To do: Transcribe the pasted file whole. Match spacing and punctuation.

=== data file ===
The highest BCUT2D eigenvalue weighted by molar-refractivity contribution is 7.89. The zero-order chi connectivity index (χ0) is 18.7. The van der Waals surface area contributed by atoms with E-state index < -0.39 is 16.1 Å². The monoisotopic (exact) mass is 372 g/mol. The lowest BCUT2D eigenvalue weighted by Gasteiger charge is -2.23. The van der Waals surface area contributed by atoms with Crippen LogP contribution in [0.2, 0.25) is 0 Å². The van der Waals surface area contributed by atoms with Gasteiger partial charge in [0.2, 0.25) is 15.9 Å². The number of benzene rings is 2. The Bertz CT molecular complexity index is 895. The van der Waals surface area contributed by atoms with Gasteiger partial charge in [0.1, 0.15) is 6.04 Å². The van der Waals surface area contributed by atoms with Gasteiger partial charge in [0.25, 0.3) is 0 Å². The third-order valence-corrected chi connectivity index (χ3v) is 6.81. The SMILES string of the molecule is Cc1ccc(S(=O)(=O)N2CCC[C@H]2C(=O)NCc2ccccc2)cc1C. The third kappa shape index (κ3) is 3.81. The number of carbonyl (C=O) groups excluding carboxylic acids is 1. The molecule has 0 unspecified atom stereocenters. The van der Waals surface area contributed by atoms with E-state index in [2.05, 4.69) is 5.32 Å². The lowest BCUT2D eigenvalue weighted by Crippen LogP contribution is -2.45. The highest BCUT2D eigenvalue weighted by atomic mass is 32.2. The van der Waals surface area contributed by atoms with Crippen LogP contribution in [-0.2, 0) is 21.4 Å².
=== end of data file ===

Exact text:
The highest BCUT2D eigenvalue weighted by molar-refractivity contribution is 7.89. The zero-order chi connectivity index (χ0) is 18.7. The van der Waals surface area contributed by atoms with E-state index < -0.39 is 16.1 Å². The monoisotopic (exact) mass is 372 g/mol. The lowest BCUT2D eigenvalue weighted by Gasteiger charge is -2.23. The van der Waals surface area contributed by atoms with Crippen LogP contribution in [0.2, 0.25) is 0 Å². The van der Waals surface area contributed by atoms with Gasteiger partial charge in [0.2, 0.25) is 15.9 Å². The number of benzene rings is 2. The Bertz CT molecular complexity index is 895. The van der Waals surface area contributed by atoms with Gasteiger partial charge in [0.1, 0.15) is 6.04 Å². The van der Waals surface area contributed by atoms with Gasteiger partial charge in [0.25, 0.3) is 0 Å². The third-order valence-corrected chi connectivity index (χ3v) is 6.81. The SMILES string of the molecule is Cc1ccc(S(=O)(=O)N2CCC[C@H]2C(=O)NCc2ccccc2)cc1C. The third kappa shape index (κ3) is 3.81. The number of carbonyl (C=O) groups excluding carboxylic acids is 1. The molecule has 0 unspecified atom stereocenters. The van der Waals surface area contributed by atoms with E-state index in [2.05, 4.69) is 5.32 Å². The lowest BCUT2D eigenvalue weighted by Crippen LogP contribution is -2.45. The highest BCUT2D eigenvalue weighted by atomic mass is 32.2. The van der Waals surface area contributed by atoms with Crippen LogP contribution in [-0.2, 0) is 21.4 Å².